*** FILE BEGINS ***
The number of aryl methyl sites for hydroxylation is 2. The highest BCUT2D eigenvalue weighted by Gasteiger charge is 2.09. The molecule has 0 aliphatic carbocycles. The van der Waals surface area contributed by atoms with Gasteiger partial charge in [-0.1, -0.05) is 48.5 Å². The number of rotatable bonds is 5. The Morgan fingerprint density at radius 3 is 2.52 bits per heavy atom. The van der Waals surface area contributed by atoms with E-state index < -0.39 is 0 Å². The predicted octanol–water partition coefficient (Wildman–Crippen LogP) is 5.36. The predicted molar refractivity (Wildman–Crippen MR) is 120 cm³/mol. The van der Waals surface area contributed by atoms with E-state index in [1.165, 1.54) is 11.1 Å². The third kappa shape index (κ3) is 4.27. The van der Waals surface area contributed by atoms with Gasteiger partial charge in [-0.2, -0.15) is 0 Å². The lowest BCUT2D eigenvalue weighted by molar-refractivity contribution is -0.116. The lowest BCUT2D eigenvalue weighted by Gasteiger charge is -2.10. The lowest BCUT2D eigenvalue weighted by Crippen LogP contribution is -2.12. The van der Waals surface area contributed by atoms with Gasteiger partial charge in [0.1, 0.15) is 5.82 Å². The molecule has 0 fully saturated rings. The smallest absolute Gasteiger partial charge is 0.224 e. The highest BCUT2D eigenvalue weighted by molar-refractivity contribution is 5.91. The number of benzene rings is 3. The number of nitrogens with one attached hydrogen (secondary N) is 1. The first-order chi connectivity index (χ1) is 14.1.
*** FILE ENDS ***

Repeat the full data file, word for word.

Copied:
The number of aryl methyl sites for hydroxylation is 2. The highest BCUT2D eigenvalue weighted by Gasteiger charge is 2.09. The molecule has 0 aliphatic carbocycles. The van der Waals surface area contributed by atoms with Gasteiger partial charge in [-0.1, -0.05) is 48.5 Å². The number of rotatable bonds is 5. The Morgan fingerprint density at radius 3 is 2.52 bits per heavy atom. The van der Waals surface area contributed by atoms with E-state index < -0.39 is 0 Å². The predicted octanol–water partition coefficient (Wildman–Crippen LogP) is 5.36. The predicted molar refractivity (Wildman–Crippen MR) is 120 cm³/mol. The van der Waals surface area contributed by atoms with E-state index in [1.165, 1.54) is 11.1 Å². The third kappa shape index (κ3) is 4.27. The van der Waals surface area contributed by atoms with Gasteiger partial charge in [-0.2, -0.15) is 0 Å². The lowest BCUT2D eigenvalue weighted by molar-refractivity contribution is -0.116. The lowest BCUT2D eigenvalue weighted by Gasteiger charge is -2.10. The lowest BCUT2D eigenvalue weighted by Crippen LogP contribution is -2.12. The van der Waals surface area contributed by atoms with Gasteiger partial charge in [0.1, 0.15) is 5.82 Å². The molecule has 0 fully saturated rings. The smallest absolute Gasteiger partial charge is 0.224 e. The highest BCUT2D eigenvalue weighted by molar-refractivity contribution is 5.91. The number of benzene rings is 3. The number of nitrogens with one attached hydrogen (secondary N) is 1. The first-order chi connectivity index (χ1) is 14.1.